But maybe they have a point? After all many churches have so dumbed down Christianity that it has been reduced to a series of pious platitudes, moralistic soundbites and political cliches. The Disneyfied church would probably need trigger warnings if anyone ever dared to follow the New Testament church and teach 'Jesus Christ and him crucified'!
Many churches have so dumbed down Christianity that it has been reduced to a series of pious platitudes, moralistic soundbites and political cliches
Maybe the Scottish government will demand that trigger warnings be placed outside Catholic churches (all that imagery inside) – and less the Knoxian Calvinists get too gleeful at the thought, we will face trigger warnings too – all that teaching about sin and the judgement to come. Jesus would never do that, would he? (Matthew 25?)
In case you think I am joking I have direct experience of one University in Scotland where the Students Association have demanded that the Christian Union do a Health, Safety and Welfare assessment on their meetings. This is not about having adequate fire escapes. No, this is about ensuring that the teaching does not upset anyone and that suitable warnings are posted.
I’m not sure that I blame the students. It’s the academic elites who are either promoting, or acquiesing in this pathetic, weak, moralistic, mollycoddling.
The post-truth Ivory tower of modern academia is not the real world. The real world involves upset, suffering, hardship, struggles and facing our fears. The attempt to protect students from all semblance of reality at least has one effect. It makes them forget about the real things that should upset them. Like the fact that some University principles are paid over £300,000 per year of public money, while 'lesser' staff are losing their jobs and menial staff are paid relative pittances.
Maybe its about time we started having some reality checks at the top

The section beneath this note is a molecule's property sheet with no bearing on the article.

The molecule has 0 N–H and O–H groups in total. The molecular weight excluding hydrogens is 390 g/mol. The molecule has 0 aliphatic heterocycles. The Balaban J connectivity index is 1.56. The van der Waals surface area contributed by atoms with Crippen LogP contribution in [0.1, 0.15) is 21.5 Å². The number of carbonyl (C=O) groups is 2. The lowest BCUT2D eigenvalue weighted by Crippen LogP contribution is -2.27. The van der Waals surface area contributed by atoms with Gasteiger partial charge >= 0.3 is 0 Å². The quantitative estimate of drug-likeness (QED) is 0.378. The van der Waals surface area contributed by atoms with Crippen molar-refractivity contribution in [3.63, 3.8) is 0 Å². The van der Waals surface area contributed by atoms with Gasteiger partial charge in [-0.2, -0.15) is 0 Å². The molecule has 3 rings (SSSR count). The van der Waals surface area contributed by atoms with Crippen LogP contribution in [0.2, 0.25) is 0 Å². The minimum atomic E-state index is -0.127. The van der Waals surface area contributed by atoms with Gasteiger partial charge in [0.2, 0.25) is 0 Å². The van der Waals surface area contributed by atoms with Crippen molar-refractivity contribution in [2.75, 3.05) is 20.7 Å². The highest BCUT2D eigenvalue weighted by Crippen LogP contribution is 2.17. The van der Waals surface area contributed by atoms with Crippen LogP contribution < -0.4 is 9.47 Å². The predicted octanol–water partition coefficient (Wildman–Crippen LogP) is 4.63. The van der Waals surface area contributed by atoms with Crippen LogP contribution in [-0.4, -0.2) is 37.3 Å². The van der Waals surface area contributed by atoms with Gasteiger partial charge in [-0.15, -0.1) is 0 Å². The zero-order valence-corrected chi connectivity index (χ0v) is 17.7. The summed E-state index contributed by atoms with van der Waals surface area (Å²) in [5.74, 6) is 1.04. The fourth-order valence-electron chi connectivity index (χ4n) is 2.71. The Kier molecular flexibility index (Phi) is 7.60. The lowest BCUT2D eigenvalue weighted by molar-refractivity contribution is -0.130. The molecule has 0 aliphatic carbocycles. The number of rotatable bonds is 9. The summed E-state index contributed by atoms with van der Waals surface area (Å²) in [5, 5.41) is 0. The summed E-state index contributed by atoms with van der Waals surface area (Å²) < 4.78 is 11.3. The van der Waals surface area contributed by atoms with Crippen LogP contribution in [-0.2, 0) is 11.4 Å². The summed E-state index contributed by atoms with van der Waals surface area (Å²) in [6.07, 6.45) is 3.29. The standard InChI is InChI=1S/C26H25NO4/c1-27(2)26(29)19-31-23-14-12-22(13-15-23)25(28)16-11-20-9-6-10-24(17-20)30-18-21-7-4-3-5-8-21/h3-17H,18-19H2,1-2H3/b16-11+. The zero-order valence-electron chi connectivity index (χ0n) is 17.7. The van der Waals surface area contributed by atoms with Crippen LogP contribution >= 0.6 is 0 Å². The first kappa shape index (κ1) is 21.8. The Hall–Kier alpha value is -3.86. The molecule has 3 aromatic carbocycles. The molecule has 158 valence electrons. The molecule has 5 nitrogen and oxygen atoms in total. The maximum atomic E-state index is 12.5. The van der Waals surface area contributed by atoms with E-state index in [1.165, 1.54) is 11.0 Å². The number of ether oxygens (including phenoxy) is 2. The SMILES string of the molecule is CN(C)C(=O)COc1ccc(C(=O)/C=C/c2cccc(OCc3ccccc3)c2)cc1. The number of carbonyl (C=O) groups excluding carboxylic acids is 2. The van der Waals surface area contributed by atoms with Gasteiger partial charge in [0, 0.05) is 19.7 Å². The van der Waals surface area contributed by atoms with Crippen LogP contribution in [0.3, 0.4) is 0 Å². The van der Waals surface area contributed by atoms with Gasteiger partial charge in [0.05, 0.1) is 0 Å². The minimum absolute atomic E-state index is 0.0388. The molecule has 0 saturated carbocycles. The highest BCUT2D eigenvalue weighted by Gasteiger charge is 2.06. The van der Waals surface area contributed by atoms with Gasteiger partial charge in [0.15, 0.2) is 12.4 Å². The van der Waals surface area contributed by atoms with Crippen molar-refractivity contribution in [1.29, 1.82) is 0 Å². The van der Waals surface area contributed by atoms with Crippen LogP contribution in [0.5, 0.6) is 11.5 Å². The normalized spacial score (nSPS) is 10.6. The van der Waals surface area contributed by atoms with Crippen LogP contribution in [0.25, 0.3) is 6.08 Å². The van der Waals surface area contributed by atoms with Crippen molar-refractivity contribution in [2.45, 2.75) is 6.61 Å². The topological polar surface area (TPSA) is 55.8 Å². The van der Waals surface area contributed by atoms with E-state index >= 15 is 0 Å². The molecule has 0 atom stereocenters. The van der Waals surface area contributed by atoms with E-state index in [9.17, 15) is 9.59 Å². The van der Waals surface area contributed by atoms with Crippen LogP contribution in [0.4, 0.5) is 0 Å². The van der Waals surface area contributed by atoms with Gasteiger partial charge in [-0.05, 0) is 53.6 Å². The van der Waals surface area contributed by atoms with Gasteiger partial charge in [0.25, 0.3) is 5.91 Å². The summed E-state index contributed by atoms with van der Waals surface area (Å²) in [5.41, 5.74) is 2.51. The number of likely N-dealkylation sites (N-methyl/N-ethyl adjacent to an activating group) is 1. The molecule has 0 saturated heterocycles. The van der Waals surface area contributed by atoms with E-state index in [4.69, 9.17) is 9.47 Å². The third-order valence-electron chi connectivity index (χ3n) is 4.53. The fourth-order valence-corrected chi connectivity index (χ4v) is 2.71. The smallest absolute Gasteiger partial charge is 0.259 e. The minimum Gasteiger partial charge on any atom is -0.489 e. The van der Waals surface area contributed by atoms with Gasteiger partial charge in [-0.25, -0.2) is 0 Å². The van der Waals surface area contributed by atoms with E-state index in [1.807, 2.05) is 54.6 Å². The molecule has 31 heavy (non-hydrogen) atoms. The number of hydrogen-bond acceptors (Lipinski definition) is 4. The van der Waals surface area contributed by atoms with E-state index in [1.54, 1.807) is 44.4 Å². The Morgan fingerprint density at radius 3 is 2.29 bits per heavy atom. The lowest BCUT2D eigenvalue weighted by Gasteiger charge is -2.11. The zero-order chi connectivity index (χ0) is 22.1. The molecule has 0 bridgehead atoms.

Too many of our university, media, religious and political elites are engaged in a struggle against reality. And far too many who know it is nonsense are not prepared to fight back in case someone gets offended or hurt. I have taken part recently in a couple of media stories about the gender fluid philosophy about to be imposed on our children through TIE and the Scottish and Westminster governments. Everyone I have spoken to (apart from the tiny minority of Queer theory activists) agree that it’s gone too far and that primary school children should not be taught that they can choose their own gender – but most are too scared to say anything because they fear the social media hate mobs and even more that they could lose their jobs. So they keep quiet, cross their fingers and hope it will go away. It won’t.
The trouble with snowflakes is that they quickly melt and disappear. Maybe its about time we started having some reality checks at the top. Real life is messy. Real theology is messy. Real people are messy. We are messy. I am a mess. Maybe its about time we all came out of our academic/political/economic/entertainment/religious bubbles and started to face up to life in all its ugliness and beauty? And then perhaps we might see our need of Christ.